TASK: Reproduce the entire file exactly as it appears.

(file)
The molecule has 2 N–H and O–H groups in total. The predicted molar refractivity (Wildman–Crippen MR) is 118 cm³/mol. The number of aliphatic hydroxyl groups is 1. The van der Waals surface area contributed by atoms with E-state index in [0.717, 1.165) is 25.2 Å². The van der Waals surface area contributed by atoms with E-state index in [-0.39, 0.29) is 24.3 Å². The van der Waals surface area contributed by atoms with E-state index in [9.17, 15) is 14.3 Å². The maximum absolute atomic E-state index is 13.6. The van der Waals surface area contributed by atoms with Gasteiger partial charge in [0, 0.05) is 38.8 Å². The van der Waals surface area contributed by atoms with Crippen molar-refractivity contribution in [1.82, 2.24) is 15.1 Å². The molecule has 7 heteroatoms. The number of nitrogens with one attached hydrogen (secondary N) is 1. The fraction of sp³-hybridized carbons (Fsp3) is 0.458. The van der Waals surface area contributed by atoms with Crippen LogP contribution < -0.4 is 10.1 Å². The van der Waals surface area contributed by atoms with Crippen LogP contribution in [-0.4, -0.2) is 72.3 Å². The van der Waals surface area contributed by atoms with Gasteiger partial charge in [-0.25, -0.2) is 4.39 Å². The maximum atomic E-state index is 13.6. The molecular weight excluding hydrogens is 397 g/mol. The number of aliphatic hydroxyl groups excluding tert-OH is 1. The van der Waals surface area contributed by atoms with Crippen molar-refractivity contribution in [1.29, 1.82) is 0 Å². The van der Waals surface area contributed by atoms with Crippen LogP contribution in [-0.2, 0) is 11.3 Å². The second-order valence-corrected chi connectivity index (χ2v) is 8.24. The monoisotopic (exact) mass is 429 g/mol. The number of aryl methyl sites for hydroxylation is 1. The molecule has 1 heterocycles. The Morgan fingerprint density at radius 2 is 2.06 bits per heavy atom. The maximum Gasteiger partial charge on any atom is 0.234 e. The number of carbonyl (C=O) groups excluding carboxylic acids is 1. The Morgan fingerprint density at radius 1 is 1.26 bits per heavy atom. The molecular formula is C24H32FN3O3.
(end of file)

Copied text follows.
The molecule has 2 N–H and O–H groups in total. The predicted molar refractivity (Wildman–Crippen MR) is 118 cm³/mol. The number of aliphatic hydroxyl groups is 1. The van der Waals surface area contributed by atoms with E-state index in [0.717, 1.165) is 25.2 Å². The van der Waals surface area contributed by atoms with E-state index in [-0.39, 0.29) is 24.3 Å². The van der Waals surface area contributed by atoms with E-state index in [9.17, 15) is 14.3 Å². The maximum absolute atomic E-state index is 13.6. The van der Waals surface area contributed by atoms with Gasteiger partial charge in [0, 0.05) is 38.8 Å². The van der Waals surface area contributed by atoms with Crippen molar-refractivity contribution in [1.82, 2.24) is 15.1 Å². The molecule has 7 heteroatoms. The number of nitrogens with one attached hydrogen (secondary N) is 1. The fraction of sp³-hybridized carbons (Fsp3) is 0.458. The van der Waals surface area contributed by atoms with Crippen LogP contribution < -0.4 is 10.1 Å². The van der Waals surface area contributed by atoms with Crippen LogP contribution in [-0.4, -0.2) is 72.3 Å². The van der Waals surface area contributed by atoms with Gasteiger partial charge in [-0.25, -0.2) is 4.39 Å². The maximum atomic E-state index is 13.6. The molecular weight excluding hydrogens is 397 g/mol. The number of aliphatic hydroxyl groups excluding tert-OH is 1. The van der Waals surface area contributed by atoms with Crippen molar-refractivity contribution in [1.29, 1.82) is 0 Å². The van der Waals surface area contributed by atoms with Crippen LogP contribution in [-0.2, 0) is 11.3 Å². The second-order valence-corrected chi connectivity index (χ2v) is 8.24. The monoisotopic (exact) mass is 429 g/mol. The number of aryl methyl sites for hydroxylation is 1. The molecule has 1 heterocycles. The Morgan fingerprint density at radius 2 is 2.06 bits per heavy atom. The maximum Gasteiger partial charge on any atom is 0.234 e. The number of carbonyl (C=O) groups excluding carboxylic acids is 1. The Morgan fingerprint density at radius 1 is 1.26 bits per heavy atom. The molecular formula is C24H32FN3O3.